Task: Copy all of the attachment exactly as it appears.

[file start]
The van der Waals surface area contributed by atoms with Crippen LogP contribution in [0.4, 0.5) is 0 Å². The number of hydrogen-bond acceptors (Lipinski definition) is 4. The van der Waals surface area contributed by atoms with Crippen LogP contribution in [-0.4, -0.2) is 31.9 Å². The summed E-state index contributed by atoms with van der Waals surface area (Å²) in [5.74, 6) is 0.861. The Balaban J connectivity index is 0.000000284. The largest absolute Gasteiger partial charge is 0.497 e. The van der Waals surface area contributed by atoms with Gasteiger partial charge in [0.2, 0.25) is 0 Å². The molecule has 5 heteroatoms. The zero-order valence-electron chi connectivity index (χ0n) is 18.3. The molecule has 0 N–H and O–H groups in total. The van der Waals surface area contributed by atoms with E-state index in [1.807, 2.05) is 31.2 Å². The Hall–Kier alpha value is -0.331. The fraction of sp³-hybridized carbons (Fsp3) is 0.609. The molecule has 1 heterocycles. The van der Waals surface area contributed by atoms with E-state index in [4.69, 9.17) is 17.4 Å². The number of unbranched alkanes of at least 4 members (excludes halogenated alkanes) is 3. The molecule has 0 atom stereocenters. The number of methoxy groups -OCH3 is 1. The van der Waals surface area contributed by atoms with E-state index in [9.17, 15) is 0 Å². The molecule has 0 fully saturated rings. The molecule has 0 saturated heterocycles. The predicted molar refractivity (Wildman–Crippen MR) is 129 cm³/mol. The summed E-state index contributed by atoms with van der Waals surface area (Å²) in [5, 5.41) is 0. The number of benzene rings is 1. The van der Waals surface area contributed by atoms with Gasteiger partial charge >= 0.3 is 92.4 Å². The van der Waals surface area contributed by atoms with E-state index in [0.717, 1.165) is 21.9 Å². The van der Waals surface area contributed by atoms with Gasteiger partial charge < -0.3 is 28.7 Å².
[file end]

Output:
The van der Waals surface area contributed by atoms with Crippen LogP contribution in [0.4, 0.5) is 0 Å². The number of hydrogen-bond acceptors (Lipinski definition) is 4. The van der Waals surface area contributed by atoms with Crippen LogP contribution in [-0.4, -0.2) is 31.9 Å². The summed E-state index contributed by atoms with van der Waals surface area (Å²) in [5.74, 6) is 0.861. The Balaban J connectivity index is 0.000000284. The largest absolute Gasteiger partial charge is 0.497 e. The van der Waals surface area contributed by atoms with Gasteiger partial charge in [0.2, 0.25) is 0 Å². The molecule has 5 heteroatoms. The zero-order valence-electron chi connectivity index (χ0n) is 18.3. The molecule has 0 N–H and O–H groups in total. The van der Waals surface area contributed by atoms with E-state index in [1.807, 2.05) is 31.2 Å². The Hall–Kier alpha value is -0.331. The fraction of sp³-hybridized carbons (Fsp3) is 0.609. The molecule has 1 heterocycles. The van der Waals surface area contributed by atoms with E-state index in [4.69, 9.17) is 17.4 Å². The number of unbranched alkanes of at least 4 members (excludes halogenated alkanes) is 3. The molecule has 0 atom stereocenters. The number of methoxy groups -OCH3 is 1. The van der Waals surface area contributed by atoms with E-state index in [9.17, 15) is 0 Å². The molecule has 0 fully saturated rings. The molecule has 0 saturated heterocycles. The predicted molar refractivity (Wildman–Crippen MR) is 129 cm³/mol. The summed E-state index contributed by atoms with van der Waals surface area (Å²) in [5, 5.41) is 0. The number of benzene rings is 1. The van der Waals surface area contributed by atoms with Gasteiger partial charge >= 0.3 is 92.4 Å². The van der Waals surface area contributed by atoms with E-state index in [0.717, 1.165) is 21.9 Å². The van der Waals surface area contributed by atoms with Gasteiger partial charge < -0.3 is 28.7 Å².